Environment jobs 'still set to go'


Prime Minister David Cameron chats with soldiers from the Royal Irish Regiment in Upton-Upon-Severn, where he is meeting local people and members of the military to discuss flooding measures and work in the community. PRESS ASSOCIATION Photo. Picture date: Monday February 17, 2014. See PA story WEATHER Floods. Photo credit should read: Ben Birchall/PA Wire

Controversial plans to axe jobs at the Environment Agency are to be raised at fresh talks this week despite assurances from the Prime Minister that no jobs would be cut during the current flooding crisis, according to unions.

The GMB said a meeting has been arranged for Thursday at which they believe a timetable will be discussed for pressing ahead with up to 1,700 redundancies.

Last week the Environment Agency (EA) announced that any job cuts would be put on hold as it dealt with the effects of widespread flooding, a position reinforced by David Cameron as he visited areas affected by the bad weather.

The GMB said it was clear the agency would press on with redundancies after the floods have receded.

A spokesman said: "The meeting will discuss how the delay impacts on the timetable for job losses. This is ludicrous. Has the Government learned nothing from the current floods?

"At the root of the current flooding crisis are successive years of central government cuts that have trimmed maintenance budgets to unsustainable levels.

"Government must immediately reverse the cut of 1,700 EA jobs. This should be followed by an independent inquiry into what are the realistic funding levels necessary to ensure the EA has both the capital budget to protect the country from flooding and drought and a big enough revenue budget to maintain, service and run these vital defences."

The development came as it emerged that the Prime Minister will aim to visit every flood-hit area around the country "to try and learn lessons".

Mr Cameron defended the Government's handling of the crisis and hit back at criticism that he was visiting places such as Upton-upon-Severn in Worcestershire, where the Army was deployed after the town was cut in two by floodwaters, only after the damage had already been done.

He described the floods as a "tragedy" while unveiling £10 million of support for flood-hit businesses to
help them keep trading.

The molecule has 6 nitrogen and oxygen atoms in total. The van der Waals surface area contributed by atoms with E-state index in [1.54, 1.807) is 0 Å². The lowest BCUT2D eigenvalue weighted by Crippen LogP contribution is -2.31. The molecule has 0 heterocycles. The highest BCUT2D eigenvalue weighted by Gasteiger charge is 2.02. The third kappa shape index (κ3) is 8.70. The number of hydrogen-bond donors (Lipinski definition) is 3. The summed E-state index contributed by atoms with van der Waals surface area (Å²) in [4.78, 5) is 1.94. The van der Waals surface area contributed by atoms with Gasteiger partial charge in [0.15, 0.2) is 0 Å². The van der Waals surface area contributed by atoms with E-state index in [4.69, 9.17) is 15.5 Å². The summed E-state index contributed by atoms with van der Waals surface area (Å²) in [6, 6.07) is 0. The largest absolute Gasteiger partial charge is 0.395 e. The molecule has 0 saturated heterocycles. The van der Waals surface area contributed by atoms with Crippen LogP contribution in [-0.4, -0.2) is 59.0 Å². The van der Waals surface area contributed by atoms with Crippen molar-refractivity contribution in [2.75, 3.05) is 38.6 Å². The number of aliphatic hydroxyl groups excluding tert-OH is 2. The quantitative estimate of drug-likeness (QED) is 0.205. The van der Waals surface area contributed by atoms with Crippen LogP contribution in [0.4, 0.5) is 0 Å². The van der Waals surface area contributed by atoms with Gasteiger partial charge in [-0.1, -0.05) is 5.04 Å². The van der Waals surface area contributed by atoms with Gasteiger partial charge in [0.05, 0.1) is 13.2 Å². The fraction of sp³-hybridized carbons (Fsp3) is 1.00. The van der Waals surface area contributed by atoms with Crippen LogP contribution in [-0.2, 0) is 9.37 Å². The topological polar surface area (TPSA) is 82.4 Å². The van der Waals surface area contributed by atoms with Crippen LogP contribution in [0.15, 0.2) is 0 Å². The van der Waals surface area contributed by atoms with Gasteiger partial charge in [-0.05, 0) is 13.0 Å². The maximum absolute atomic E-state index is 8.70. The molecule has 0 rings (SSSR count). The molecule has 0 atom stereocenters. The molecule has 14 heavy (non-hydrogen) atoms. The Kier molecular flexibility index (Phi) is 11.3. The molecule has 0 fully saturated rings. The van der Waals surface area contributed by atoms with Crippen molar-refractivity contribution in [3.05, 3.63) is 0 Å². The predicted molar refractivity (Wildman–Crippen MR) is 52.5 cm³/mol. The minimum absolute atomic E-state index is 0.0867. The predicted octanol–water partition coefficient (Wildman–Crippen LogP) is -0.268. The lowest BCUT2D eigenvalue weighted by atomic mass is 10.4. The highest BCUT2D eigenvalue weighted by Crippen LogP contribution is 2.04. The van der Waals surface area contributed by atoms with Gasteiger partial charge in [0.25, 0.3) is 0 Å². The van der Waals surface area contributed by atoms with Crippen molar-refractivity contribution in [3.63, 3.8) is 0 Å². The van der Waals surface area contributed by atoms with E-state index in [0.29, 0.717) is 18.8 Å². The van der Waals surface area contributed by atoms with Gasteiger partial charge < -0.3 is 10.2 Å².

Mr Cameron said it was not fair to suggest the Government was on the back foot over its handling of unprecedented national flooding, adding that the Cobra emergency committee had been meeting since water levels started rising before Christmas.

"I don't really think that's fair at all," he said of criticism.

"When the bad weather and flooding started before Christmas in Norfolk, we had Cobra - the emergency committee - meet then.

"Then it met again after Christmas to talk about the problems in Kent and Somerset.

"I visited Norfolk and I've been up in Blackpool, here now in the West Midlands, and in the West Country.

"I'll try to get to every part of the country that's been affected so that we can learn all the lessons.

"But here in Worcestershire we can recognise that the flood investment that went in after 2007 has made a real difference, with hundreds of properties protected."

He added that Government spending on flood defences had been increased to £2.4 billion in the current four-year period - an rise of £200 million over the previous spending period under the Labour government.

Mr Cameron praised the impact of the defences, including those in Upton where a £4.5 million barrier and road protection scheme built after floods devestated the town in 2007 has successfully protected 64 homes and businesses from being inundated during the recent winter storms.

Yesterday, Defence Secretary Philip Hammond defended the Government's "proper response" to the storms but he also conceded the military could have been brought in sooner.

He said the Royal Engineers would now be sent in to fast-track inspections of flood defences damaged by flooding, tidal surges and gales of up to 100mph which have battered the UK, and left large areas of the South West and the Thames Valley under water.

Many communities in the worst-hit areas remain on high alert, with rivers and flood plains still swollen with water, and more bad weather is forecast.

Mr Hammond added that about 3,000 troops have been deployed to assist flood-hit communities, with another 5,000 on standby.